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Monday, November 30, 2009

Debugging robots for fun and profit

More astute readers who followed the procedure in my last post may have noticed that it didn't actually work.

That's not to say that the instructions were wrong - those are still the steps to build the robobuilder C source files and upload them to the RBC. The problem was that the code which I linked doesn't actually do what it says on the side of the box, so to speak.

The execution of the code posted on the robosavvy forum (which is primarily an english adaptation of the official code) should result in the robot performing the RIGHTPUNCH action when the PF1 button is pressed. However, when the files are built and installed on the robot, no amount of button pressing will elicit a response from the robot.

I'm working on producing an updated version of the code which is nice and flexible, which I will upload here when I'm satisfied with it. In the meantime, for those of you playing along at home, I thought I would share a quick debugging procedure known only to a secluded group of embedded systems programmers.

There are on-chip debuggers available for the AVR family of microcontrollers, however I don't have one. There are also situations when the debugger causes more problems than it solves - ie, by hogging certain pins on the board, or restricting the flow of real-time interrupts. The poor mans solution to this is to set up a quick method of stepping through your program and seeing where it gets to and where it gets stuck. The easiest way of allowing your program to communicate back to you is using the onboard LEDs.

#include "macro.h"
#include "main.h"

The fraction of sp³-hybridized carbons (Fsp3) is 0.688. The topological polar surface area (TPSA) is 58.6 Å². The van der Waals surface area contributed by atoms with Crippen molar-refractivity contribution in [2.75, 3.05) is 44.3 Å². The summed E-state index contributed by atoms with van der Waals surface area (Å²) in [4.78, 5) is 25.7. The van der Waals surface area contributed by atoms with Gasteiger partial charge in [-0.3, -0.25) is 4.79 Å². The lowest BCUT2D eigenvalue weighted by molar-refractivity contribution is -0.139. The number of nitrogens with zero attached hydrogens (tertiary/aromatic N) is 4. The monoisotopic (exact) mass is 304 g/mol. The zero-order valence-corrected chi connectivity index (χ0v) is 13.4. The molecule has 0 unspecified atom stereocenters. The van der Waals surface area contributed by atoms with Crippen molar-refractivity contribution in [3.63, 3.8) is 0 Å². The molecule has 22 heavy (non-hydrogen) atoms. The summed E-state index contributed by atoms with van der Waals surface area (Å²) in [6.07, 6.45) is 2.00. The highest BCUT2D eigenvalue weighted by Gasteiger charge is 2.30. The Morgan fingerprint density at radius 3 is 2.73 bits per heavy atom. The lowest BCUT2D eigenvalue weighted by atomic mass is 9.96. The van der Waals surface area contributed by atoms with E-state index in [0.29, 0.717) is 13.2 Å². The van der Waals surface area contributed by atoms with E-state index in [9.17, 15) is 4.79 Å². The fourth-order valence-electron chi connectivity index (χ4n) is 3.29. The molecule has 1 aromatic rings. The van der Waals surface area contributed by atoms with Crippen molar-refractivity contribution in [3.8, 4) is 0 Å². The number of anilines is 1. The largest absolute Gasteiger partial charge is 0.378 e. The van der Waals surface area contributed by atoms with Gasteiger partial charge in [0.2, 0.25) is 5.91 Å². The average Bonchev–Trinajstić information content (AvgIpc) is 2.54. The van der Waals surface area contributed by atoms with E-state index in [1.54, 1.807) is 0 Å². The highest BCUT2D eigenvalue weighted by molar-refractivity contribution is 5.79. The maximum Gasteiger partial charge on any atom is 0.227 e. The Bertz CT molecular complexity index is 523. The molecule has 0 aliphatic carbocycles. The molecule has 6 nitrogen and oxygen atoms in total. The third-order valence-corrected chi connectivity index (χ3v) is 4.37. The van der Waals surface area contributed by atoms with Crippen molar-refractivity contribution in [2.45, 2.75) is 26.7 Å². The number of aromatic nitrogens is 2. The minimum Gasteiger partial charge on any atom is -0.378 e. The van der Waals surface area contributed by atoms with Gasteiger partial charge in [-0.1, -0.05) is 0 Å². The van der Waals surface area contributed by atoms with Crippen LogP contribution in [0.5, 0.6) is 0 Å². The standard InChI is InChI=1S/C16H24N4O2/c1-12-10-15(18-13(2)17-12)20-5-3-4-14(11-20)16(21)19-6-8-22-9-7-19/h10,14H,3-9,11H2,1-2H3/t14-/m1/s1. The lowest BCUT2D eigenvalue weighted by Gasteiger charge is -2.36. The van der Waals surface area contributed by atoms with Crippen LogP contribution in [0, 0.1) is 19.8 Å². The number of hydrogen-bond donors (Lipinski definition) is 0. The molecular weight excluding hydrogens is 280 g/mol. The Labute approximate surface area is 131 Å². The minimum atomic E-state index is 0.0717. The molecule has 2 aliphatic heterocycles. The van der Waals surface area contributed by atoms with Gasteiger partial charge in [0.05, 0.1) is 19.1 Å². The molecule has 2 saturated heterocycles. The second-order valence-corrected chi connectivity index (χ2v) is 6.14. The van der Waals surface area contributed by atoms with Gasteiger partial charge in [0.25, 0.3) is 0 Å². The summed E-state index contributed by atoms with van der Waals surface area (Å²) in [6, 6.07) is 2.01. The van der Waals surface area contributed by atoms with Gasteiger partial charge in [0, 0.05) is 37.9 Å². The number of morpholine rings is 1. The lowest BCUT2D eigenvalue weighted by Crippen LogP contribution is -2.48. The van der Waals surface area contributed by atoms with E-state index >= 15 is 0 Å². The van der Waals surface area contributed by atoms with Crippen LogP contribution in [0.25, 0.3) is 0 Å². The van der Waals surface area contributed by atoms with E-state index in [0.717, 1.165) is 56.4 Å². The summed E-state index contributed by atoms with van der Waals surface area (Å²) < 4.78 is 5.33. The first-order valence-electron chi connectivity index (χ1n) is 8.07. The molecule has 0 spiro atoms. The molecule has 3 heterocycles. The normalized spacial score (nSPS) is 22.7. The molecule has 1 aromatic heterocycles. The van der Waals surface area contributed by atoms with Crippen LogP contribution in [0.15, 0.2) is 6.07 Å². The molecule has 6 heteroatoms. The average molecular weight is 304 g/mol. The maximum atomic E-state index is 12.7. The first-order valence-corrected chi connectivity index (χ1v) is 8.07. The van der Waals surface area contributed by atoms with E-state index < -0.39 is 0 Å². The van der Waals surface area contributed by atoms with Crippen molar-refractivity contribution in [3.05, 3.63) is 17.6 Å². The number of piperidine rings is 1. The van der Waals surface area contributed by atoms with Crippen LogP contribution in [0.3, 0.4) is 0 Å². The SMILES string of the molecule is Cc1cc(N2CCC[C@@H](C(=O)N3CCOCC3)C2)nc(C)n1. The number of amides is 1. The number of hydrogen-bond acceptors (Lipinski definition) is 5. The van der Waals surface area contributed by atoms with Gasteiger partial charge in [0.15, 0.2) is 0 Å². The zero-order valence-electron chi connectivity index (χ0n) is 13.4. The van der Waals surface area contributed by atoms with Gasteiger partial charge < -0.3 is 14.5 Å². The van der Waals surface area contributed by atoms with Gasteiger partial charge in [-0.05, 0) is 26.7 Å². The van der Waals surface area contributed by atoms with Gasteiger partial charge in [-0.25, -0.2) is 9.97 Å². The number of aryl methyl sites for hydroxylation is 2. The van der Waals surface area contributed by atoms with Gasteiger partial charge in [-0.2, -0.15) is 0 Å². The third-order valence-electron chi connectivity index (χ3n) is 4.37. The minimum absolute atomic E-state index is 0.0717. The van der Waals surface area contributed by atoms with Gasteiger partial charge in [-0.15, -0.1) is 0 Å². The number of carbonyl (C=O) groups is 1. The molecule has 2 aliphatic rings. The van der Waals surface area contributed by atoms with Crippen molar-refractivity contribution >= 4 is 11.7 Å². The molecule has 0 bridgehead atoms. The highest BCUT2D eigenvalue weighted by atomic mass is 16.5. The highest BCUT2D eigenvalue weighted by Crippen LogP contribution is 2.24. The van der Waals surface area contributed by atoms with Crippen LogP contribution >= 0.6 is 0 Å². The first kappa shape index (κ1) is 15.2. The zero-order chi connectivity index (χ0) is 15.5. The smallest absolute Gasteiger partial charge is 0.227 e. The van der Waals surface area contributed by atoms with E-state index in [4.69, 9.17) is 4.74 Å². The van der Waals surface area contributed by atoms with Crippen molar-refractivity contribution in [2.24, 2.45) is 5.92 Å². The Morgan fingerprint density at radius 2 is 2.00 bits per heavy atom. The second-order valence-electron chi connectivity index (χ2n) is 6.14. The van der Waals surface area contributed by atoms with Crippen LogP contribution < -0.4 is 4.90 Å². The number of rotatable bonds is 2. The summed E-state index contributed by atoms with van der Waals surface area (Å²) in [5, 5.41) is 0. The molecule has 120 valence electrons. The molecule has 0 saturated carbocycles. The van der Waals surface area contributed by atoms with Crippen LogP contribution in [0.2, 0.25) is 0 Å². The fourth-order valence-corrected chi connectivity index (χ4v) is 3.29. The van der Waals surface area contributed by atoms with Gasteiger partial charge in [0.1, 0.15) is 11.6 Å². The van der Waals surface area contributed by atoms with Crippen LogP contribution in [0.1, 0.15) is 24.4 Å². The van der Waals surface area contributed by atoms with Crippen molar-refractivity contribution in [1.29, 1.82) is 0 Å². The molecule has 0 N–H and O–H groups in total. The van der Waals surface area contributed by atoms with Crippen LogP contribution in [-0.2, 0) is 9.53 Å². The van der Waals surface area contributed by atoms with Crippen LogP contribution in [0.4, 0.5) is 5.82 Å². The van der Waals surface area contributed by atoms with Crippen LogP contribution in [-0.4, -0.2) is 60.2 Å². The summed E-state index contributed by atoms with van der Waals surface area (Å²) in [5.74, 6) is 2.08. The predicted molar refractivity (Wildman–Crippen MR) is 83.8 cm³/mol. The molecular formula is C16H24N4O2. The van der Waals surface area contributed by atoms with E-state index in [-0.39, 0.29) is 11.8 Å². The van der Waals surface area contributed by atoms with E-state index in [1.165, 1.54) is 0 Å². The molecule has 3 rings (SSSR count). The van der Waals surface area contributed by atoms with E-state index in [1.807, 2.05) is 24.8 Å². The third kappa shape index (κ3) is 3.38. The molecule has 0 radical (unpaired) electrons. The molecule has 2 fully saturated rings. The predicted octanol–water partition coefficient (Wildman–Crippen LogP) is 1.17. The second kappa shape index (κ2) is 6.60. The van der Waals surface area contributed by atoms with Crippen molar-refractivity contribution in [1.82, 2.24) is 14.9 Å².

WORD gDebugMode = 1;

void Debug(BYTE code)
CHK_BIT7(code)? RUN_LED2_ON : RUN_LED2_OFF; //Green
CHK_BIT6(code)? PF1_LED2_ON : PF1_LED2_OFF; //Red
CHK_BIT5(code)? PWR_LED2_ON : PWR_LED2_OFF; //Green
CHK_BIT4(code)? PWR_LED1_ON : PWR_LED1_OFF; //Red
CHK_BIT3(code)? PF1_LED1_ON : PF1_LED1_OFF; //Blue
CHK_BIT2(code)? RUN_LED1_ON : RUN_LED1_OFF; //Blue
CHK_BIT1(code)? PF2_LED_ON : PF2_LED_OFF; //Yellow

The input to this function is just a number you can assign to a particular error/state code: ie, Debug(3) would have the error and PF1 LEDs lit, while DEBUG(0) turns all the LEDs off. Combined with the use of the _delay_ms(1000) command, you can sprinkle these throughout problem areas and observe how your code branches or if it gets stuck anywhere.

The ordering of the LEDs may seem arbitrary, and it can be a little hard because the ordering zig-zags upwards from LSB (error) to MSB (power), and then zigs back down again. The reasoning behind this is because I wanted to make the lower numbers easier to read, since three of the LEDs have two possible colours. Hence, it's just normal binary for error values up to 2^5 = 32, and only mildly more complicated for bigger numbers.

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